We rise early. A 10 hour drive awaits us over the kind of terrain Chris Rea must have had in mind when he wrote ‘The Road to Hell’. We leave Kumasi for Tamale, heading for the Muslim north. As I gaze out of our window I see a weary, worn people desperate to carve a life out of this shanty jungle. This wilderness is claustrophobic. Every space is littered with steel, wood, tyres, bricks and crates – interspersed amongst this seemingly hopeless jungle are people’s homes. Bits of wood, mud and tin and stone thrown together are the ingredients of that sacred space called community. I’m beginning to understand that real poverty is not about having no home or no food and clothes. Real poverty is where there are no choices. As we drive through Esase, a dust village where children at best walk around in old dirty under pants, I realise that this community has been robbed of the greatest seed planted deep within each of us – choice. I have lost count of how many children I have seen with a lost distant look in their eyes. They look for a tomorrow that may never come, somehow dazed, confused and exhausted by their very existence.
Over breakfast this morning, on a small television with a coat hanger for an ariel, we were subjected to African T.V. evangelists. I fear once more the West is now beginning to bring a curse much greater than the greedy foreign policies and trade laws. It is the curse of pharisaic dogma born of the West’s prosperity gospel. For too long now there have been too many Pharisees and not enough prophets in the church. Few are willing to ‘stand in the gap’. The tragedy is that most of the Pharisees see themselves as prophets.
There is no quick solution here. Greedy foreign policy and corrupt Trade laws make for a bitter cocktail – but drink it the African people must. Trade should be for life; not profit at any expense, and the only way in which these people will find themselves living with choice is if rich multinationals in the West (and the list is long) understand this and the WTO restructure their rules so providing an environment which allows the developing world to shape their own destiny – the West must yield to an economic system where fair trade is the norm.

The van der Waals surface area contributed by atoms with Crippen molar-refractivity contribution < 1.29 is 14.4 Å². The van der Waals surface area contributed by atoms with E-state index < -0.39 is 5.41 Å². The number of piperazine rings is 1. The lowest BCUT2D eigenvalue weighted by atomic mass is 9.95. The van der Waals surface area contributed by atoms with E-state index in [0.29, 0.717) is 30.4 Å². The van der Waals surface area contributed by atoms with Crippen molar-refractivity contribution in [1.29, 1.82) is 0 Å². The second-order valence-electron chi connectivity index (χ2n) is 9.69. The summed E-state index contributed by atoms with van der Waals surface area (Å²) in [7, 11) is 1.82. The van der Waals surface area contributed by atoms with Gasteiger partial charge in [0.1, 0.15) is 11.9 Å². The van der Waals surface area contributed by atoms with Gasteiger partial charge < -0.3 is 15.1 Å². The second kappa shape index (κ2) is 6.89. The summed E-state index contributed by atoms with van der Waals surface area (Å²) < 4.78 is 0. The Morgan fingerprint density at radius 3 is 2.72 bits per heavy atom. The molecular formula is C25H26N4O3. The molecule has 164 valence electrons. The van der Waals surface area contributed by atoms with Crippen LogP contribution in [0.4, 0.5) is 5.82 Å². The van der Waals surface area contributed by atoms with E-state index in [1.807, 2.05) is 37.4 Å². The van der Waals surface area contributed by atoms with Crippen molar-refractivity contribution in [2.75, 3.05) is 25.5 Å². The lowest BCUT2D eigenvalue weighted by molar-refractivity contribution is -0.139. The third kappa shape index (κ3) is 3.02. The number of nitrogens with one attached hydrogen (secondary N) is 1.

The last few days have not been about espoused theories, but rather about befriending people and allowing them to cause me to colour outside my lines. Pastor John explains that through the partnership new hope has been born and that ‘we love you because you first loved us…you first loved us in our poverty. Sometimes sacrifice is not measurable. The Saviour has come so that we, the poor, may live before we die.’ As we prepare to leave this painfully beautiful land a dear lady whose life and community have been transformed by the projects supported by the capital raised during Christian Aid Week shares with us a message for those back home. ‘Please do not leave us. We do not want to remain cripples, we wish to get up and walk.'
What was it that fella who worked with wood in Palestine 2000 years ago said? Love your neighbour as yourself? Something like that wasn't it.....